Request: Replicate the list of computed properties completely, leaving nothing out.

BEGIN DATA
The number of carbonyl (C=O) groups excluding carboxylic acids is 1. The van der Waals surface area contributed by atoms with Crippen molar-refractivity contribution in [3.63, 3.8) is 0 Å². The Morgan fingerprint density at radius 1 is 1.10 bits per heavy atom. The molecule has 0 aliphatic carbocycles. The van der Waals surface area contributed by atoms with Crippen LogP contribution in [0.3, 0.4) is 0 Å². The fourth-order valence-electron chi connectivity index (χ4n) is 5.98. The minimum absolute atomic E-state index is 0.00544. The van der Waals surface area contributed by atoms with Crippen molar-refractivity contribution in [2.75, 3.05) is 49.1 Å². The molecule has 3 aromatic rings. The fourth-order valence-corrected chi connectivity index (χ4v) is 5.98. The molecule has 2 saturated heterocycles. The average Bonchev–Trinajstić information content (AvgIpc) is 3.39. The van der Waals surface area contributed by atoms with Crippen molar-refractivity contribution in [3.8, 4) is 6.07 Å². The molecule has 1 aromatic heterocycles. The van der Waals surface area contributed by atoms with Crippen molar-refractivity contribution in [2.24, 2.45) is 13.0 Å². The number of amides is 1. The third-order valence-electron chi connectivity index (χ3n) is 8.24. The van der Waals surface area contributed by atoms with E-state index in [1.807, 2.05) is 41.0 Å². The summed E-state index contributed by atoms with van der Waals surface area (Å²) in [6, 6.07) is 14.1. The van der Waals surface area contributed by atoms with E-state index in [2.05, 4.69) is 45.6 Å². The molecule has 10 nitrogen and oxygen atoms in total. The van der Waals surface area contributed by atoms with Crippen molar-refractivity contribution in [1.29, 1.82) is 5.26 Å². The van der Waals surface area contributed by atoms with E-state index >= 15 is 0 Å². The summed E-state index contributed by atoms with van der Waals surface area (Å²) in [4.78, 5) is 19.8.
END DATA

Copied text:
The number of carbonyl (C=O) groups excluding carboxylic acids is 1. The van der Waals surface area contributed by atoms with Crippen molar-refractivity contribution in [3.63, 3.8) is 0 Å². The Morgan fingerprint density at radius 1 is 1.10 bits per heavy atom. The molecule has 0 aliphatic carbocycles. The van der Waals surface area contributed by atoms with Crippen LogP contribution in [0.3, 0.4) is 0 Å². The fourth-order valence-electron chi connectivity index (χ4n) is 5.98. The minimum absolute atomic E-state index is 0.00544. The van der Waals surface area contributed by atoms with Crippen molar-refractivity contribution in [2.75, 3.05) is 49.1 Å². The molecule has 3 aromatic rings. The fourth-order valence-corrected chi connectivity index (χ4v) is 5.98. The molecule has 2 saturated heterocycles. The average Bonchev–Trinajstić information content (AvgIpc) is 3.39. The van der Waals surface area contributed by atoms with Crippen molar-refractivity contribution in [3.8, 4) is 6.07 Å². The molecule has 1 aromatic heterocycles. The van der Waals surface area contributed by atoms with Crippen molar-refractivity contribution in [2.24, 2.45) is 13.0 Å². The number of amides is 1. The third-order valence-electron chi connectivity index (χ3n) is 8.24. The van der Waals surface area contributed by atoms with E-state index in [1.807, 2.05) is 41.0 Å². The summed E-state index contributed by atoms with van der Waals surface area (Å²) in [6, 6.07) is 14.1. The van der Waals surface area contributed by atoms with E-state index in [2.05, 4.69) is 45.6 Å². The molecule has 10 nitrogen and oxygen atoms in total. The van der Waals surface area contributed by atoms with Crippen molar-refractivity contribution in [1.29, 1.82) is 5.26 Å². The van der Waals surface area contributed by atoms with E-state index >= 15 is 0 Å². The summed E-state index contributed by atoms with van der Waals surface area (Å²) in [4.78, 5) is 19.8.